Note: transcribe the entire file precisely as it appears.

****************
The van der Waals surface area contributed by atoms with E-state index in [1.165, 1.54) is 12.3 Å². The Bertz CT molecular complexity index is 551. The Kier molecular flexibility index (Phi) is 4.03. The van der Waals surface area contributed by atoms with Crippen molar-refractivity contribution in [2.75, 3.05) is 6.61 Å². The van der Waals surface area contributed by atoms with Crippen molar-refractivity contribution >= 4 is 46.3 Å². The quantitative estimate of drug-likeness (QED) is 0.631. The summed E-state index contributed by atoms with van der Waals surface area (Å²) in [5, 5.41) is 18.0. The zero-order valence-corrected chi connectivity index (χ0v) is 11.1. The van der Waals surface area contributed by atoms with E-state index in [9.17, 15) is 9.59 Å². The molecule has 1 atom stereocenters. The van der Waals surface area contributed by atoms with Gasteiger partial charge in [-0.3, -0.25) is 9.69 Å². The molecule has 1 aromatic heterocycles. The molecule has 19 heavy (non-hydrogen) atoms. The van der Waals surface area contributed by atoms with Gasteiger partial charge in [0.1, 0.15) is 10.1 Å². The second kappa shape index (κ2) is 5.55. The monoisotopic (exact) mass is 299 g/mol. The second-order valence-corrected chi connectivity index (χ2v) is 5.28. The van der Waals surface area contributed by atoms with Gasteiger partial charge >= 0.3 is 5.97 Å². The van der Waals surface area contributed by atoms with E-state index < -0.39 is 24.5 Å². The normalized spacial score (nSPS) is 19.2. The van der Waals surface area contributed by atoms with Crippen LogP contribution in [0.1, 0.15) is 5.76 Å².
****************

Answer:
The van der Waals surface area contributed by atoms with E-state index in [1.165, 1.54) is 12.3 Å². The Bertz CT molecular complexity index is 551. The Kier molecular flexibility index (Phi) is 4.03. The van der Waals surface area contributed by atoms with Crippen molar-refractivity contribution in [2.75, 3.05) is 6.61 Å². The van der Waals surface area contributed by atoms with Crippen molar-refractivity contribution >= 4 is 46.3 Å². The quantitative estimate of drug-likeness (QED) is 0.631. The summed E-state index contributed by atoms with van der Waals surface area (Å²) in [5, 5.41) is 18.0. The zero-order valence-corrected chi connectivity index (χ0v) is 11.1. The van der Waals surface area contributed by atoms with E-state index in [9.17, 15) is 9.59 Å². The molecule has 1 atom stereocenters. The van der Waals surface area contributed by atoms with Gasteiger partial charge in [-0.3, -0.25) is 9.69 Å². The molecule has 1 aromatic heterocycles. The molecule has 19 heavy (non-hydrogen) atoms. The van der Waals surface area contributed by atoms with Gasteiger partial charge in [0.1, 0.15) is 10.1 Å². The second kappa shape index (κ2) is 5.55. The monoisotopic (exact) mass is 299 g/mol. The second-order valence-corrected chi connectivity index (χ2v) is 5.28. The van der Waals surface area contributed by atoms with Gasteiger partial charge >= 0.3 is 5.97 Å². The van der Waals surface area contributed by atoms with E-state index < -0.39 is 24.5 Å². The normalized spacial score (nSPS) is 19.2. The van der Waals surface area contributed by atoms with Crippen LogP contribution in [0.1, 0.15) is 5.76 Å².